WORKING THEORIES – If you thought two-plus highly successful years of flexible work arrangements would be enough to convince law firm leaders to get on board with the evolution of the profession, you must be new around here. Welcome! As Law.com’s Andrew Maloney, Patrick Smith and Hank Grezlak report, the generational differences in law firms—especially how lawyers of different ages view such basic topics as how the work should get done and when—have been laid bare by the pandemic and created the potential for conflict. Lisa Smith, a principal at Fairfax Associates, said that while change has never come easy to the legal industry, “[t]he pandemic showed it was possible, and I think firms are trying to recognize that, and use that to their advantage.” But Haley Revel, managing director of HR and talent management at Calibrate, said that for many baby boomers, the “you should be thankful to have a job” mindset is still pervasive. “A boomer is going to say ‘OK, I’ll come and do what you say because this is my career,’” she said. “But a millennial, for example, might hear that same direction and head for the door.” This is the second installment in a series examining how workers and the workplace have been altered as a result of the pandemic. Read part one here.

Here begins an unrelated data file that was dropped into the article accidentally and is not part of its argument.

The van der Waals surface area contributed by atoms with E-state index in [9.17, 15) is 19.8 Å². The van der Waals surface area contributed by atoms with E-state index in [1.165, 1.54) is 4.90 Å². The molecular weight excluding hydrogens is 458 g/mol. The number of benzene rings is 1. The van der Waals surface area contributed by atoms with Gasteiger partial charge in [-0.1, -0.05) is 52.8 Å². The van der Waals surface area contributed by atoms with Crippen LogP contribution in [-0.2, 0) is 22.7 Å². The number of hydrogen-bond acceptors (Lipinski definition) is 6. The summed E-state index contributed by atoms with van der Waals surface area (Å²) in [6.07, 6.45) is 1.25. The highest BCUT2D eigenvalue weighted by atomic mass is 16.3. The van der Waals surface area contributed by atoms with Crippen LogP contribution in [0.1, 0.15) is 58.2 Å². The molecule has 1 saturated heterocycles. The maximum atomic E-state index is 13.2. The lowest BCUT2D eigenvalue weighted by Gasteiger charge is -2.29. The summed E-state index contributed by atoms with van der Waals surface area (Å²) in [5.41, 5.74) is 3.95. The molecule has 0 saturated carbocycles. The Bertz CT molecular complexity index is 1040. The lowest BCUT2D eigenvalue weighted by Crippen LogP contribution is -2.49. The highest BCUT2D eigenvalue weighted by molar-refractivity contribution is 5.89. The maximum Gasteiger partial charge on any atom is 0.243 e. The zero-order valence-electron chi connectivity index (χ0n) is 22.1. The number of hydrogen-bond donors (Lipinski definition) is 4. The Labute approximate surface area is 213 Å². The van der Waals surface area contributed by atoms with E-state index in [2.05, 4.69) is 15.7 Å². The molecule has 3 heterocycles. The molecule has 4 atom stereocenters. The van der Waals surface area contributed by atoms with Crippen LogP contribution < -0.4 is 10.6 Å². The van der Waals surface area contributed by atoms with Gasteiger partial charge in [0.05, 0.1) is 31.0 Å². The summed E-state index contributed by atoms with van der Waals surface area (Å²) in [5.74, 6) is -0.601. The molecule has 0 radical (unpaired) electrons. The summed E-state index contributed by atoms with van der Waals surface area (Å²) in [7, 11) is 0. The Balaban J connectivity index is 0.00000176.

GOOD FOR YOU – When the going gets tough, litigation finance gets going. At least that’s what lit funders are banking on as we head deeper in 2023. As Law.com’s Justin Henry reports, conditions are ripe for litigation financing to become more ensconced in law firms’ business models this year as capital constraints, lower revenue levels from the 2022 fiscal year and an anticipated rise in disputes are expected to prompt litigation departments to seek risk-sharing partners. While litigation funders at Burford Capital said in a recent investors’ report that they do not wish to revel in the misfortune of businesses that find themselves embroiled in a dispute, the “simple truth” is “that we tend to do well in periods like these, and we have no reason to believe that this downturn will be any different.”
ON THE RADAR – Legal wars… the punishment due? Universal Music Group, thrash metal band Megadeth and other defendants were hit with a copyright lawsuit Friday in New York Eastern District Court. The lawsuit, brought by Kibler, Fowler & Cave and Kovel Law on behalf of Brent Elliott White, claims the defendants used the plaintiff’s artwork for the cover art of Megadeth’s 2022 album without the plaintiff’s permission. Counsel have not yet appeared for the defendants. The case is 1:23-cv-00861, White v. Megadeth, Inc. et al. Stay up on the latest deals and litigation with the new Law.com Radar.
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